Educating the Educators
Most professions have continuing education requirements that individuals must complete every few
years to stay on top of changes in their fields or to keep their certifications.
In the state of Michigan, those in the mental health professions typically have the more demanding
Dentists have to complete 60 hours of CE every three years, and doctors, in the same amount of
time, have to complete at least 150 hours of continuing education in order to renew their licenses.
Other fields outside of health professions, such as law, also have continuing education
requirements—though Michigan is currently among the handful of U.S. states without any for
For K-12 teachers, it varies slightly by what type of teaching certificate is held, but generally
teaching professionals are required to complete 180 hours of State Continuing Educational Clock
Hours (SCECHs) every three to five years—or six semester hours in a planned course of study at an
approved EPI (Educator Preparation Institute) or accredited college or university (one credit hour
equaling 30 SCECHs).
Expectations for teaching professionals at the university level, however, are very different.
“No, there’s no specific requirement,” said Gary Stark, associate dean of Grand Valley State
University’s College of Liberal Arts and Sciences. “Is there an expectation? Yes.”
Stark said certain faculty members who are practicing professionals must meet requirements to be
licensed in their fields, but there aren’t any continuing education (CE) requirements that must be
met for faculty to continue teaching.
“We don’t have requirements, but we have expectations,” Stark said regarding teaching methods.
“There are some areas in the university where they may have to get reaccredited…(but) our faculty,
and in fact at most universities, are supposed to be engaged in scholarship.”
Scholarship can include, among other things, material published, grants received, honors awarded,
works performed or service to the public.
“Every department has a written set of expectations,” Stark said. “Scholarship can take many
Scholarship can also include conducting new research that would require a faculty member to be
familiar with recently published articles, which helps keep them up-to-date in their fields, Stark
“It’s sort of an expectation that you are continually learning and reflecting and incorporating new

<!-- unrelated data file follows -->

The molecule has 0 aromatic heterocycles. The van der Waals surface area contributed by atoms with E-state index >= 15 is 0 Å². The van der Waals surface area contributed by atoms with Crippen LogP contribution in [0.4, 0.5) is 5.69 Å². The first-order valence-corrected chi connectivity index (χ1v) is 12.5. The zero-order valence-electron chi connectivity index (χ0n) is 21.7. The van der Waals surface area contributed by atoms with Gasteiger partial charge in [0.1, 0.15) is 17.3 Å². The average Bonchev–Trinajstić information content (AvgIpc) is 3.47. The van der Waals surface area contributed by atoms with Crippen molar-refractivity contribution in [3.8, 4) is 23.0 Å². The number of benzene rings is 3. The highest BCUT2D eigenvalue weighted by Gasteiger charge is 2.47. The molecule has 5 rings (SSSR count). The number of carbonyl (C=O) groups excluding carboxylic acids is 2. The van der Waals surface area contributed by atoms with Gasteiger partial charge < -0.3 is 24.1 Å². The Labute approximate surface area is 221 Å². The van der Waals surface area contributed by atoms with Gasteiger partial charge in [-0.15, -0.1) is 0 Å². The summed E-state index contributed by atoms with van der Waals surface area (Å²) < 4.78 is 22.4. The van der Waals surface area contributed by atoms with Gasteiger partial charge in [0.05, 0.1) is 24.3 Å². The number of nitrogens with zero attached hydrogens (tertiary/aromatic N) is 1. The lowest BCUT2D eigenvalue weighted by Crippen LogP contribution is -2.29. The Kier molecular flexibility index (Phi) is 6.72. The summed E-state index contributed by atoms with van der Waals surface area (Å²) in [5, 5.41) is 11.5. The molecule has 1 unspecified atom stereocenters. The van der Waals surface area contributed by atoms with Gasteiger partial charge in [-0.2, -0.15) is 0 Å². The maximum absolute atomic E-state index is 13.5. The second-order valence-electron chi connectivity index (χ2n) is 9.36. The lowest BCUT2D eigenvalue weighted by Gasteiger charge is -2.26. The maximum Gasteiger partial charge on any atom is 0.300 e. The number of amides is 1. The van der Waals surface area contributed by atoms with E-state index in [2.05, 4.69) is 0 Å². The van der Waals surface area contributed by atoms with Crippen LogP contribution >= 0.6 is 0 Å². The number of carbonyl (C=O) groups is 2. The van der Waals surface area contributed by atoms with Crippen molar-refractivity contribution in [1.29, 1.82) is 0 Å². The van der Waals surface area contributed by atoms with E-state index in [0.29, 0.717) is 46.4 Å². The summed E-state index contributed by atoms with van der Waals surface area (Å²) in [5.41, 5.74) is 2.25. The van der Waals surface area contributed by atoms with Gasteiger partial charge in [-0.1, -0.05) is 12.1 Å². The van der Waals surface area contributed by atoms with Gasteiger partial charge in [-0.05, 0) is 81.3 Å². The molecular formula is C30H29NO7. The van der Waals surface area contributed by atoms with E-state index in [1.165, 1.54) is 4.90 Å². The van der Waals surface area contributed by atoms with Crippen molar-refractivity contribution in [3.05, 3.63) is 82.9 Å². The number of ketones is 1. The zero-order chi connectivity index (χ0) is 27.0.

findings into your classes,” said Christine Rener, director of the Pew Faculty Teaching and Learning
Center at GVSU.
Attempting to document whether faculty members are up-to-date in their fields is the hard part.
“Taking a large number of continuing education courses is not directly correlated to improved
student learning,” Rener said. “It’s more complicated than that.”
Barb Hooper, professor of nursing at GVSU, is also a registered nurse and has to complete 25 hours
of CE requirements to renew her nursing license every two years.
“I can’t speak for all faculty because I don’t know enough about the other professions,” Hooper
said. “(But) in regard to nursing, I’m glad that we have continuing education requirements because
our field is changing so rapidly.”
Hooper said she thinks that one of the reasons the Michigan Board of Nursing implemented CE
requirements in the profession is because it is a “lifelong learning” process.
“If I taught ancient history, I don’t know how much that is changing,” Hooper said. “But does that
mean that (faculty) can’t be learning about new teaching methods?”
Though GVSU doesn’t require faculty to complete a set number of CE hours or credits, Hooper said
she believes learning new teaching methods is encouraged on campus.
“The university is very committed to helping us grow and looking at developing methods for
teaching,” Hooper said, mentioning the services provided by the Pew FTLC.
This aspect of professors’ career development is scrutinized when they attempt to rise in the
When a faculty member is up for promotion, tenure or contract renewal, that faculty member’s
department reviews her or his portfolio of work.
“Everyone in the department, all the regular faculty, look at a person that’s up for contract renewal
and take a vote,” which is a form of peer-review for that faculty member, Stark said. “They put
together a dossier, a portfolio of all their work—teaching evaluations from students, comments
from other teachers who watched them teach.”
The committee also looks at whether the faculty member met the service expectations by serving
on campus committees or participating in campus events. The faculty member’s scholarship
activities are also considered, which can vary from discipline to discipline as grants may be more
important in some fields and published research in others.
After the department reviews the faculty member’s portfolio, it goes through review at the college
level and the same areas are examined.
To help professors enrich their scholarship and pedagogy, the FTLC does offer workshops and
grants to fund research or attend conferences, which are important ways for faculty to stay current
on developments in their fields, Rener said.
“What faculty do to stay current in their field is not take classes per se, but it’s more independently
driven,” Rener said. “It is related to research in part, but also the continuous improvement of their
teaching and curriculum is sort of built into what we do.”